Tuesday, 18 February 2020

Ham Radio-No repeaters?


Ham Radio-No repeaters?


Ham Radio-No repeaters? D-Star is one of the modern digital communications modes which are gaining pace in the Ham Radio world. Call routing GPS location and data transfer are three benefits to the new radio ham with an interest in digital communication. Ham radio is essentially about communicating with people and how this is achieved is a matter of choice for today's Ham community.


What is D-star?

D-star IC-7100

D-star IC-7100



When H.F. conditions are poor and Maximum Useable Frequency measurements do not allow traditional Radio signals to be propagated around the world, D-star or one of the other popular digital voice modes can make a significant difference to the keen radio ham who likes to converse, or as we say in the Ham Radio World, engage in a Q.S.O., which means to be in contact with.

How do you operate on D-Star when no local repeaters are within your vicinity. The answer to this problem is to secure a Digital Voice Access Point, or D.V.A.P.; this small device simply plugs into the USB port on your computer or laptop and allows any suitable D-star transceiver to connect to the International digital network.


There is now a more comprehensive digital access point, the open spot2, see above.

The D.V.A.P. is available on two meters or seventy centimeters and is essentially a low powered transceiver on either of these bands. The output of the device is around 10 milliwatts which are strong enough to allow connection from a hand-held transceiver to connect to and receive the digital signal. A USB lead is supplied together with instructions on how to download the software from the manufacturers website.

On one end of the D.V.A.P. an s.m.a. socket allows connection to a suitable Aerial, a stubby aerial is supplied but I have found connecting the device to an outside vertical improves not only the range it also allows for a more stable connection. 

The D.V.A.P. was not designed to be plugged into an amplifier and looking at the spectrum of my model which is the two-meter version I have discovered that the low powered signal is not as clean as other low powered devices, however, it works very well and achieves its purpose which is to allow reflector operation and International communication where no D-Star repeater exists.

D-star has its place in today's Ham radio community; it is an effective communication system between continents and will probably improve as time moves forward. 

I speak with several mobile stations in the U.S.A. On a regular basis and find the mode convenient to use while operating pedestrian mobile with my hand-held I-com ID-51-E transceiver. For those of you who no longer can erect aerials outside due to physical conditions, or due to problems of old age, 
D-star and the D.V.A.P. gives you the opportunity to engage in Ham Radio communication which you may have enjoyed for a number of years using conventional multi-hop propagation via High-Frequency Ham bands.

Ham Radio-No repeaters?






Ham Radio-D-STAR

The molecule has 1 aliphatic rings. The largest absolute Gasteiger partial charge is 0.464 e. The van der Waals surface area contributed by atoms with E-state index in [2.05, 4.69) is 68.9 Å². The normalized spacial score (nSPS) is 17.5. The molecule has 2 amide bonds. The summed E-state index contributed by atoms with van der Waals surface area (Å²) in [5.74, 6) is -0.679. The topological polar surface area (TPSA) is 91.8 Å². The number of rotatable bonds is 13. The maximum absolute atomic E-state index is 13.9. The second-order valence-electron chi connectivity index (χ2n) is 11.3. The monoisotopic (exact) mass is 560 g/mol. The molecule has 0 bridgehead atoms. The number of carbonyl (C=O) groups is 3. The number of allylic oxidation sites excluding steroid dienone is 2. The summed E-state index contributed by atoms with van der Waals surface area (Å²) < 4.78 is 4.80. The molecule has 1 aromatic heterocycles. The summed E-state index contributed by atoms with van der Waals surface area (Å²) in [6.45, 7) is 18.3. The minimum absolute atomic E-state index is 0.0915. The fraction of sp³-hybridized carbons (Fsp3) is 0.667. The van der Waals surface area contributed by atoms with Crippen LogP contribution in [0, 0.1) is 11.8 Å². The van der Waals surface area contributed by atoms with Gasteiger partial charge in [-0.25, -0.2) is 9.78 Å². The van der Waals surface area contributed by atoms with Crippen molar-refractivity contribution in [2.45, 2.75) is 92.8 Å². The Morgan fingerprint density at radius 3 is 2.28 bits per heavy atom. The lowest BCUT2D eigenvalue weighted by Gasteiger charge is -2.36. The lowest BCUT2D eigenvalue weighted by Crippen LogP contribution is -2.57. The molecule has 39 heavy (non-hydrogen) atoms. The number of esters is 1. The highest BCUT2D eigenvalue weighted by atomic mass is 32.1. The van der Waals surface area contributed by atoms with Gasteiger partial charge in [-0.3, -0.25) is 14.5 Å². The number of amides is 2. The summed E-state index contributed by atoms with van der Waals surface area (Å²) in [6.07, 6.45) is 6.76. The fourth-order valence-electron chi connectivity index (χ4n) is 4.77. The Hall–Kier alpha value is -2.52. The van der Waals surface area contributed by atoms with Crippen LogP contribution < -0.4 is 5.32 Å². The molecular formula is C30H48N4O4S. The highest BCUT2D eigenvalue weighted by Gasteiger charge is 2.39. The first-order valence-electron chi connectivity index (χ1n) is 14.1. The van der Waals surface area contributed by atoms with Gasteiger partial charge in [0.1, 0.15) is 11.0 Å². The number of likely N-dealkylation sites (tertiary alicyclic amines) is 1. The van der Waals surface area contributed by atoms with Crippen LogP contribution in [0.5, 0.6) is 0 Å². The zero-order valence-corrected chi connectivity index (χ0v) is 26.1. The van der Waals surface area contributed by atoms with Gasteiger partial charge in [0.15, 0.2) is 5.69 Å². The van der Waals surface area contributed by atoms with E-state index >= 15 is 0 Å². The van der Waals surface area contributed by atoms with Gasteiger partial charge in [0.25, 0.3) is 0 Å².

Ham Radio-D-STAR


Ham Radio-D-STAR. There are many different interests within the umbrella name of Ham Radio. People communicate with other like-minded people around the World using the Internal Short Wave bands. 

D-STAR UK REPEATER LIST

D-star IC-7100

D-star IC-7100



Ham Radio Operators equipment include H.F., (High Frequency), transceivers covering several of the Ham Band allocations and many use Yagi aerials with three, four and sometimes six elements, to not only transmit their power out to the receiving station, but also to receive weak signals from lesser equipped ham radio Operators using simple aerial systems such as dipoles or vertical radiators. 


These aerial elements can be thirty-three feet long when covering the twenty meter Ham Band, if the elements are widely spaced between each other at say point two of a wavelength, the distance between the elements is four point two meters, a very large aerial indeed.

Many Radio Hams who I have spoken to around the World have sixty feet high towers with multi element aerial as described above. You need a lot of space for such an aerial, and planning permission to go along with it.

D-Star and DMR are Ham Radio modes which are gaining in popularity, because the problems associated with having a large aerial do not exist, signals on D-star and DMR do not rely on the ionosphere to propagate signal around the World, they use laser light and data packets used to facilitate the International World wide web.

Many elderly radio Hams who have moved from their long term family homes, into small apartments, where outside aerials are not allowed, are finding that their interest in communication can still continue, using D-star or DMR modes of communication. The digital mode also has a great advantage over traditional propagation. You need propagation to be working in your favor when using High-Frequency bands. If there is no propagation on a particular Ham Band, you simply do not hear any signals. D-star and DMR modes rely on the efficiency of the Internet, offering Radio Hams Worldwide communication without the need for natural reflection and refraction of the transmitted signal via the Earth's Ionosphere.

Handheld transceivers capable of Digital transmission are now freely available from many of the Ham Radio retailers. Their transmissions are converted from standard analog voice signals via voice encoders built into the handset, these transmissions are picked up via local repeaters that are connected with each other to form a Worldwide network, if you do not live beside a D-star or DMR repeater, you easily can turn your home-based computer into a repeater with inexpensive add-on technology, they do the same job as the nearby repeater does.



Ham Radio-D-STAR